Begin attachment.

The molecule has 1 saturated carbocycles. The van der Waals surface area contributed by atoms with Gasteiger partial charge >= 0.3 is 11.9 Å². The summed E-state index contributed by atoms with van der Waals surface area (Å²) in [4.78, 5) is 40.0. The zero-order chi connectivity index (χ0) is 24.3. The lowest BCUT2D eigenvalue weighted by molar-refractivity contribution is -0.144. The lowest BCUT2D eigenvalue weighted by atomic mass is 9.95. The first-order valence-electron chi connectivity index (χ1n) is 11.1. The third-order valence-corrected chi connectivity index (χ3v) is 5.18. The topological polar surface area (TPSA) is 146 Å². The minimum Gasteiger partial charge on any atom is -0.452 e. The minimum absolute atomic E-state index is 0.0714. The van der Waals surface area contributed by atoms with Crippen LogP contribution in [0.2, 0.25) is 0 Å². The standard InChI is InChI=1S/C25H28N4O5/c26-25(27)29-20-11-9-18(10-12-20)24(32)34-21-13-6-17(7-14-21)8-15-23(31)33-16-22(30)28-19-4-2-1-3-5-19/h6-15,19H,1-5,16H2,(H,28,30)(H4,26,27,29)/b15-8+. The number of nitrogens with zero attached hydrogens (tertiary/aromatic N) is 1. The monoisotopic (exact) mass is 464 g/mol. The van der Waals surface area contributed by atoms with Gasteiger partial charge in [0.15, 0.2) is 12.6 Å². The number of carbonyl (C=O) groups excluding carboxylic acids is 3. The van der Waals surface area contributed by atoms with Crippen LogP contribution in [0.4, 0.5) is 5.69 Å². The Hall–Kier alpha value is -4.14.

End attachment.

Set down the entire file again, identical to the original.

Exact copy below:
The molecule has 1 saturated carbocycles. The van der Waals surface area contributed by atoms with Gasteiger partial charge >= 0.3 is 11.9 Å². The summed E-state index contributed by atoms with van der Waals surface area (Å²) in [4.78, 5) is 40.0. The zero-order chi connectivity index (χ0) is 24.3. The lowest BCUT2D eigenvalue weighted by molar-refractivity contribution is -0.144. The lowest BCUT2D eigenvalue weighted by atomic mass is 9.95. The first-order valence-electron chi connectivity index (χ1n) is 11.1. The third-order valence-corrected chi connectivity index (χ3v) is 5.18. The topological polar surface area (TPSA) is 146 Å². The minimum Gasteiger partial charge on any atom is -0.452 e. The minimum absolute atomic E-state index is 0.0714. The van der Waals surface area contributed by atoms with Crippen LogP contribution in [0.2, 0.25) is 0 Å². The standard InChI is InChI=1S/C25H28N4O5/c26-25(27)29-20-11-9-18(10-12-20)24(32)34-21-13-6-17(7-14-21)8-15-23(31)33-16-22(30)28-19-4-2-1-3-5-19/h6-15,19H,1-5,16H2,(H,28,30)(H4,26,27,29)/b15-8+. The number of nitrogens with zero attached hydrogens (tertiary/aromatic N) is 1. The monoisotopic (exact) mass is 464 g/mol. The van der Waals surface area contributed by atoms with Gasteiger partial charge in [0.15, 0.2) is 12.6 Å². The number of carbonyl (C=O) groups excluding carboxylic acids is 3. The van der Waals surface area contributed by atoms with Crippen LogP contribution in [0.4, 0.5) is 5.69 Å². The Hall–Kier alpha value is -4.14.